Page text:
Aaronsburg is located on Route 45 (Aaron Square Rd) about a mile east of Milheim Borough.
Aaronsburg was laid out upon the Alexander Grant Warrant by Aaron Levy in October, 1786, and therefore bears the earliest date of any town in the county. In 1804 Levy conveyed all his interests in his large bodies of real estate in Centre County to Simon and Hyman Gratz, and after that ti tles were derived from the Gratzes. Its wide streets, its freshly painted white houses, tastefully ornamented with beautiful flowers, its churches, its school houses and Academy, are early glimpses of Aaronsburg that please the eye and impress the mind with admiration. In the month of June the scene from the mountain north of Aaronsburg is truly imposing, and as far as the eye can reach lies Penns Valley with its beautiful panorama in the distance.
The first house built in the town was by Frederick Henney, his initials and the date of building being cut in stone in the west gable end of the house. James Duncan was the first store keeper in 1790 and a postoffice was established in 1798, with Mr. Duncan appointed postmaster. He migrated on horse back from Northumberlhnd with a small stock of goods, arriving in Aaronsburg in the year of 1790. He was the first sheriff of Centre Co. October 28, 1800, he built Elk Mills, at Millheim (later Mussers), 1817, and rebuilt Spring Mills in 1822. He took John Forster into partnership and the firm of Duncan & Forster was known all through western Pennsylvania. Even after stores were established at Bellefonte and other places. people passed them by to deal with Duncan 8 Forster, on account of supe riority in quality, cheapness in price of their goods, and prolonged credit of a year, which they usually gave their distant customers.
Some of the early settlers of Aaronsburg were John Matthias Benck, who left many descendants in Centre County. Among the earliest tavern keepers of the town were Felix Crisman, Philip Callaghan and Philip Frank, whose hostelries were in full blast as early as 1801. Lyons Mussina, a native of Poland, started a store about the same time upon the spot later covered by Mussers store. Michael Bol linger came from York Co. and located in Aaronsburg in 1799, and engaged in the manufacture of chairs and spinning wheels; in 1809 he was elected sheriff of Centre Co., and in 1812 served as a member of the State Legislature. George Bright came from one of the lower counties previous to 1800 and lived in the dwelling later occupied by Mrs. Somers, which was built by John Stover. Michael McCool fol lowed the occupation of carpet weaving in a small house later occupied by George Bright and Benjamin Miller. Daniel Spyker, a hatter, was one of the early settlers; also John McPherson, Johannes Brown, a blacksmith, Philip DeWalt, a nailsmidth, Jacob Krebs. The first two physicians who practiced in Aarons burg were Dr. Klepper and Dr. Charles Coburn, 1805 to 1811. Dr. Klepper was the only physician and he was succeeded in 1811 by Dr. Coburn who was a prominent physician and identified with many large material interests in Penns Valley until his death in 1858. Jacob Stover, in 1814, was a tan ner; Michael Kurtz, 1813, a carpenter: Emanuel Ettinger, 1.820, was a dyer and weaver.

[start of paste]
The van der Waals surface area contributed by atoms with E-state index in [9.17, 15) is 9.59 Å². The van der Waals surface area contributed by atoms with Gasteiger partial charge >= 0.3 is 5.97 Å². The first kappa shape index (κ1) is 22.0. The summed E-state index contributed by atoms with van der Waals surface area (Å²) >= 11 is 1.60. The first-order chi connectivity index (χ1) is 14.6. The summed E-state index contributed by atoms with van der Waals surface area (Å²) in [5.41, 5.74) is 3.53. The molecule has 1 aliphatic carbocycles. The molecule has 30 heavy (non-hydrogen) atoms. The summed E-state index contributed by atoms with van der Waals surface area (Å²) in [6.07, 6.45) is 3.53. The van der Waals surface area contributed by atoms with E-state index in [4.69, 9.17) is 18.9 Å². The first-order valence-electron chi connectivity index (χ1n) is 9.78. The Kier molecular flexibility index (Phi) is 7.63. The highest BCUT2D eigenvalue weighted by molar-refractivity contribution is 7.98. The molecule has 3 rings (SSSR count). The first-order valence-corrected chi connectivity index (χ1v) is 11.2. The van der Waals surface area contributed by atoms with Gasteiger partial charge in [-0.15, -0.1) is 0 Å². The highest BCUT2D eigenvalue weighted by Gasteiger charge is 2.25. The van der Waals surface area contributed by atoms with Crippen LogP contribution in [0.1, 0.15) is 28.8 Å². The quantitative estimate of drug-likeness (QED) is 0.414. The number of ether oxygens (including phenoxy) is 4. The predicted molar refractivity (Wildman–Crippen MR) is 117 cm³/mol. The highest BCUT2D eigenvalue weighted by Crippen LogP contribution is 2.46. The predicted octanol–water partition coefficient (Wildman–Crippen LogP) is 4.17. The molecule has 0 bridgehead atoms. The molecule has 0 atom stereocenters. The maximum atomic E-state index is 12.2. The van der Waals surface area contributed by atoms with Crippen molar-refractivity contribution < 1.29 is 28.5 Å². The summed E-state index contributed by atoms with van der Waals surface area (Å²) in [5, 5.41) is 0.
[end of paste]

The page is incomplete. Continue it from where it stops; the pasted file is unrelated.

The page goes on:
The Salem Evangelical Lutheran Church cornerstone was laid on May 1, 1794, and in the spring of 1802 had a membership of 137. In 1852 the old church edifice was torn down and a commodious brick structure erected in its stead at a cost of $5,400. -We are unable to give the date of the erection of the Aaronsburg Reformed Church as all the records of this church were burned with it, but, the present church was erected in 1842. In 1850 the Presbyterian manse was erected at Aaronsburg.
The first session of the Aaronsburg Academy was held in the fall of 1854 in an old schoolhouse in the northern part of Aaronsburg, which had been put up by subscription for school purposes under the old system. In 1858 a new building was erected by Thomas Yearick, who had control of the acad emy until near its close in 1868. The academy later become the property of the township and was used for the higher grades of the free schools. The academy at one time was in a flourishing condition, having enrolled some 30 to 70 students during its different sessions of the year, among whom were many of the common school teachers. In 1865 the academy was purchased by a stock company consisting of John H. Stover, William Stover, Dr. P. T. Musser and Emanuel Ettinger; but the enterprise was not successful and the building was finally sold to the township authorities for school purposes.
It was the vision of Aaron Levy, when he acquited the land on which Aaronsburg is located to make it the Capital City of the state instead of Harrisburg, but owing to its lack of water facilities and other advantages which the Capital City might require, Mt. Levy had to give up his dream, and consequently in 1804 he conveyed all his real estate interests in Centre County to the Gratz Bros.
What has always been regarded as one of the first school houses in Centre County, had its location on the turnpike about two miles east of Aaronsburg, which building was erected in the form of a double house, one room being reserved for the schoolmaster and his family, and in its day became quite famous as an institution of learning.
In 1802 some of the names found on the tax roll were: Jacob Albright, Obediah Allen, William Armstrong, George Bowers, John Brown, Philip Donner, James Duncan, David Fibs, George Frank, Philip Henney, Jacob Herring, Christian Horton, Michael Kirk, Michael Klapper, John Kreamer, Christian Kreps, John McPherson, John Mitchell, Peter Ox, William Sowerwine, David Storm, Henry Wise, John Young and Godfrey Zettlemeyer.
Aaron Square • Plum Street • Rachel Way